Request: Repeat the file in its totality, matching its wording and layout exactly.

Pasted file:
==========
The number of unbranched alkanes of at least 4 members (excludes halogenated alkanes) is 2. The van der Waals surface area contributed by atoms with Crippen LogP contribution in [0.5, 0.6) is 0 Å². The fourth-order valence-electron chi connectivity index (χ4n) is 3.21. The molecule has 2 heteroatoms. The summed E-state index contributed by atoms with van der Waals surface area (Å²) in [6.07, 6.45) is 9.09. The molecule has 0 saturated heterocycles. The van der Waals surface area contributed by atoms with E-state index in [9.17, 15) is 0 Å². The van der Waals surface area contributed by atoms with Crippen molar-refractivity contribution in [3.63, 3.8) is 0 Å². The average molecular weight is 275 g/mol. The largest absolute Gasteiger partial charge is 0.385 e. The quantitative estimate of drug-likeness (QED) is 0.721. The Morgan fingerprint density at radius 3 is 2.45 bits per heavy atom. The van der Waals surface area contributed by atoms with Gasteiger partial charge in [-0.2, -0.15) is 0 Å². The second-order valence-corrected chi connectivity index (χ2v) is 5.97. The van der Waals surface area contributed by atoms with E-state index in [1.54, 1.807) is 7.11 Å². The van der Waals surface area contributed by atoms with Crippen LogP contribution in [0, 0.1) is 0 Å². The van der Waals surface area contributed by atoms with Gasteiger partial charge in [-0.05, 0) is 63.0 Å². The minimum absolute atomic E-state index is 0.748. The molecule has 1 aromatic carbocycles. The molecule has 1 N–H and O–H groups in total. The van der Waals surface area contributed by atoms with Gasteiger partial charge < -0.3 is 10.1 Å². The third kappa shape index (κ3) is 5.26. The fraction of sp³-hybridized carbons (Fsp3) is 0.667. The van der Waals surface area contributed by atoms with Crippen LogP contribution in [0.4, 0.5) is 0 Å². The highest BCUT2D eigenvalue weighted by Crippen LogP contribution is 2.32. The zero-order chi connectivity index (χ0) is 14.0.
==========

The number of unbranched alkanes of at least 4 members (excludes halogenated alkanes) is 2. The van der Waals surface area contributed by atoms with Crippen LogP contribution in [0.5, 0.6) is 0 Å². The fourth-order valence-electron chi connectivity index (χ4n) is 3.21. The molecule has 2 heteroatoms. The summed E-state index contributed by atoms with van der Waals surface area (Å²) in [6.07, 6.45) is 9.09. The molecule has 0 saturated heterocycles. The van der Waals surface area contributed by atoms with E-state index in [9.17, 15) is 0 Å². The van der Waals surface area contributed by atoms with Crippen molar-refractivity contribution in [3.63, 3.8) is 0 Å². The average molecular weight is 275 g/mol. The largest absolute Gasteiger partial charge is 0.385 e. The quantitative estimate of drug-likeness (QED) is 0.721. The Morgan fingerprint density at radius 3 is 2.45 bits per heavy atom. The van der Waals surface area contributed by atoms with Gasteiger partial charge in [-0.2, -0.15) is 0 Å². The second-order valence-corrected chi connectivity index (χ2v) is 5.97. The van der Waals surface area contributed by atoms with E-state index in [1.54, 1.807) is 7.11 Å². The van der Waals surface area contributed by atoms with Crippen LogP contribution in [0, 0.1) is 0 Å². The van der Waals surface area contributed by atoms with Gasteiger partial charge in [-0.05, 0) is 63.0 Å². The minimum absolute atomic E-state index is 0.748. The molecule has 1 aromatic carbocycles. The molecule has 1 N–H and O–H groups in total. The van der Waals surface area contributed by atoms with Gasteiger partial charge < -0.3 is 10.1 Å². The third kappa shape index (κ3) is 5.26. The fraction of sp³-hybridized carbons (Fsp3) is 0.667. The van der Waals surface area contributed by atoms with Crippen LogP contribution in [0.4, 0.5) is 0 Å². The highest BCUT2D eigenvalue weighted by Crippen LogP contribution is 2.32. The zero-order chi connectivity index (χ0) is 14.0.